Diabetes is a condition that requires constant monitoring. If the condition is managed properly, you can live a happy day-to-day life. But left unchecked, diabetes can lead to a myriad of other health issues including nerve damage and chronic joint pain.
According to the American Arthritis Foundation, people with diabetes are twice as likely to develop arthritis and debilitating joint pain if the condition is unmanaged.
Other factors related to diabetes—such as arterial disease, obesity, and diabetic neuropathy—also heighten your chances of suffering from joint pain.
But how exactly does a blood sugar-related condition affect the health of your joints? Read on to find out!
What is Diabetic Arthropathy?
The reality of living with diabetes is that it takes a toll on the body. Over time, this can develop into a condition known as diabetic arthropathy, i.e. damaged joints. It’s characterized by a thickening of the skin, painful shoulder joints, the onset of carpal tunnel syndrome, and changes in the feet.
The joints of the body help to provide cushioning and protection between the bones. When these areas begin to deteriorate, this much-needed protection is lost leading to painful bone-on-bone friction.
Diabetic arthropathy comes in various forms:
Charcot’s Joint, also known as neuropathic arthropathy or “Charcot Foot”, is a condition involving the degeneration of bones, joints, and soft tissue due to decreased nerve function. Most commonly affecting the foot and ankle, this progressive condition typically follows an untreated injury or infection and is especially common among diabetics due to the loss of sensation associated with diabetic nerve damage (neuropathy).
Common symptoms of Charcot’s Joint include:
- Painful, swollen joints
- Redness and warmth in the affected area
- Numbness or tingling
- Changes in the appearance of the feet
Without treatment, Charcot’s joint can lead to bone and joint deformity, loss of function, and—in extreme cases—amputation. Be sure to talk to your doctor if you experience any of the above symptoms to prevent permanent damage.
This is the most common form of arthritis and a frequent health issue among people with type 2 diabetes. Unlike Charcot’s joint, OA is not traditionally known to be a direct cause of diabetes, but more often caused by shared risk factors—such as age and obesity. However, more recent studies have shown that hyperglycemia may also have an impact on cartilage health and the development and/or progression of OA.
OA is characterized by deteriorated cartilage between the joints which wears down over time. This causes bone-on-bone friction, resulting in chronic joint pain.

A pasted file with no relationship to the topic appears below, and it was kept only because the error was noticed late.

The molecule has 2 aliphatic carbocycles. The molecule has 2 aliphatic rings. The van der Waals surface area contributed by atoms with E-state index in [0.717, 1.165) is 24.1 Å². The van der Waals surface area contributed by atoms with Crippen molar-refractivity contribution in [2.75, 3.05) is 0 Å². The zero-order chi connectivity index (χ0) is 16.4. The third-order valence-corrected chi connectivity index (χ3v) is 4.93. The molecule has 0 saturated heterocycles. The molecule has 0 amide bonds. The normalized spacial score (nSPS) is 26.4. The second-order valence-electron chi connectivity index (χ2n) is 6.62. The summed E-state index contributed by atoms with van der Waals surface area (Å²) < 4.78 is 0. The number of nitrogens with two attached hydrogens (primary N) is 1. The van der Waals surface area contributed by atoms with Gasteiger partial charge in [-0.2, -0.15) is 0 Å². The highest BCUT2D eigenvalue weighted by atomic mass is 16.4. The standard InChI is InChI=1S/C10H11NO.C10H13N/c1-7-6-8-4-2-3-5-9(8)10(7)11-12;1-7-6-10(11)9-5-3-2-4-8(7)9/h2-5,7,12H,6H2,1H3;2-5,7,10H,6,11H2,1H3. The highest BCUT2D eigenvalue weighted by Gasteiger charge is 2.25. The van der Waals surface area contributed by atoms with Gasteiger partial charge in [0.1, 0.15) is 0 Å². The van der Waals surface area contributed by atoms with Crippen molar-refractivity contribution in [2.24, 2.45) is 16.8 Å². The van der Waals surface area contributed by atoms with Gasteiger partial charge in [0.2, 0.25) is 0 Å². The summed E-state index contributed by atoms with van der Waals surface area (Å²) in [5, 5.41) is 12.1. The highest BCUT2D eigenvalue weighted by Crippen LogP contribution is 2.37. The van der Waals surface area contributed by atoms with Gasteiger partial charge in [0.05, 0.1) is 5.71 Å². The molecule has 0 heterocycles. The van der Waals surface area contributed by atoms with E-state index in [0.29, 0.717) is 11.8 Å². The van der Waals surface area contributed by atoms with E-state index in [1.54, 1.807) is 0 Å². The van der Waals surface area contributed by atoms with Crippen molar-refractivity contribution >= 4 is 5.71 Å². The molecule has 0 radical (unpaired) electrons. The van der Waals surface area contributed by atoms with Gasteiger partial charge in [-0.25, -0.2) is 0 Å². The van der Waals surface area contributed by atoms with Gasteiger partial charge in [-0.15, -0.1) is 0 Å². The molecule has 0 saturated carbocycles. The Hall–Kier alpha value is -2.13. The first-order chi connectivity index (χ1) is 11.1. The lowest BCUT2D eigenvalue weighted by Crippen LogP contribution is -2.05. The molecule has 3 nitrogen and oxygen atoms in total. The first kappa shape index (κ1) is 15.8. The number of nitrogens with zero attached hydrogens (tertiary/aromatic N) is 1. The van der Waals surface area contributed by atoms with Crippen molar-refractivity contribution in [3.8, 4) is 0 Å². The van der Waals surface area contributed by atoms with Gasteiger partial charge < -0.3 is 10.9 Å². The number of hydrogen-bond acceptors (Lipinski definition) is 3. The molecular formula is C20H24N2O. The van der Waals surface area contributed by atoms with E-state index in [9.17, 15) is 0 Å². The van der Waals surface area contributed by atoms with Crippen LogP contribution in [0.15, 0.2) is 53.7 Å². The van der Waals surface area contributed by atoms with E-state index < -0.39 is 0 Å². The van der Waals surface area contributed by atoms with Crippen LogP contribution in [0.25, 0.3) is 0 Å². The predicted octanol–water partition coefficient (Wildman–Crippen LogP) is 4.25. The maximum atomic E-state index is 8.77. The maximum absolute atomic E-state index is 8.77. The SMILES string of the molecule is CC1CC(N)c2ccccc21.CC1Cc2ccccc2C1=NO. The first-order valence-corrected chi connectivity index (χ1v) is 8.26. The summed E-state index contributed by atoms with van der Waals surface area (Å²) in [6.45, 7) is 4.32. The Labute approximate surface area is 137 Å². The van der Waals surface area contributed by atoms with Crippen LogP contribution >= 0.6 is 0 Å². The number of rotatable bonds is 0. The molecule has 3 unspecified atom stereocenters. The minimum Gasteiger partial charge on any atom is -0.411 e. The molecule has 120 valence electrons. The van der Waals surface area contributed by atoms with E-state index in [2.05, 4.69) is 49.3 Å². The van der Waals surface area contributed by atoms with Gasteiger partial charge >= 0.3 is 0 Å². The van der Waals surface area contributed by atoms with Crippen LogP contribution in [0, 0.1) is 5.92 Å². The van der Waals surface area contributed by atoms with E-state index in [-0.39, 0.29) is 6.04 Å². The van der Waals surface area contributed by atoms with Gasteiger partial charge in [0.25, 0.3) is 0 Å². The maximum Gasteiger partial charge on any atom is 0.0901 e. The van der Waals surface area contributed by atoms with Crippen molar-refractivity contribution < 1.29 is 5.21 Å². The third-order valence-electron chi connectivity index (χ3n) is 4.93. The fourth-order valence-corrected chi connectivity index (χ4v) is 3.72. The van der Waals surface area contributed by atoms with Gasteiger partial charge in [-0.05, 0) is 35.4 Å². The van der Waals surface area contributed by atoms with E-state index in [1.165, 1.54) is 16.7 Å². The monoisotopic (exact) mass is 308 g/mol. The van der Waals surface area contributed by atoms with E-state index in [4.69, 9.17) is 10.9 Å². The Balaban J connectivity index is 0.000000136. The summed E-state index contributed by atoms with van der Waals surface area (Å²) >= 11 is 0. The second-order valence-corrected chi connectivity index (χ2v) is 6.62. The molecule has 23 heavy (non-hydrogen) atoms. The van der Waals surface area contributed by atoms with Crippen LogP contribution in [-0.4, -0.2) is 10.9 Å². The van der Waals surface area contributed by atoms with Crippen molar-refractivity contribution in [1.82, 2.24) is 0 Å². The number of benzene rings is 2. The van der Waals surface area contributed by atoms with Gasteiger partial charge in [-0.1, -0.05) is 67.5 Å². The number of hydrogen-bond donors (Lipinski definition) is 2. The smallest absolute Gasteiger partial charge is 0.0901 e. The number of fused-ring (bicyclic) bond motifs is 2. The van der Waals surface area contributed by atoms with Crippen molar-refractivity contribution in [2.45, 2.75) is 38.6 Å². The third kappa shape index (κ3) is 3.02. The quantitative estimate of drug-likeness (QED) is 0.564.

Common symptoms of Osteoarthritis include:
- Stiff or sore joints following inactivity or overuse
- Limited range of motion that eases with movement
- Clicking or grating sensation when bending
- Swelling, pain, or tenderness in or around the joint
While natural wear and tear of joints is common as we age, conditions such as diabetes and obesity can only accelerate this process. According to the Arthritis Foundation, “Every pound of excess weight exerts about 4 pounds of extra pressure on the knees. So a person who is 10 pounds overweight has 40 pounds of extra pressure on his knees; if a person is 100 pounds overweight, that is 400 pounds of extra pressure on his knees.” In other words, losing just 10 pounds would relieve 40 pounds of pressure from your knees.
Rheumatoid Arthritis (RA)
Rheumatoid arthritis is most commonly linked with an autoimmune disease, but the exact cause of RA is unknown. Type 1 diabetes is classified as an autoimmune disease, which means that those with type 1 are far more at risk of developing RA over time. RA and type 1 diabetes share inflammatory markers in the body, increasing levels of interleukin-6 and C-reactive protein.
Common symptoms of rheumatoid arthritis include:
- Joint pain, swelling, or tenderness in or around the joints
- Stiffness (especially in the morning, but can last more than an hour)
- Multiple joints affected including small, non-weight bearing joints
- Same joints affected on both sides of the body
Symptoms can come and go without warning and can last for months on end. While there is no cure for RA, there are treatment options available to help manage it. Talk to your doctor to determine a plan that is best for you.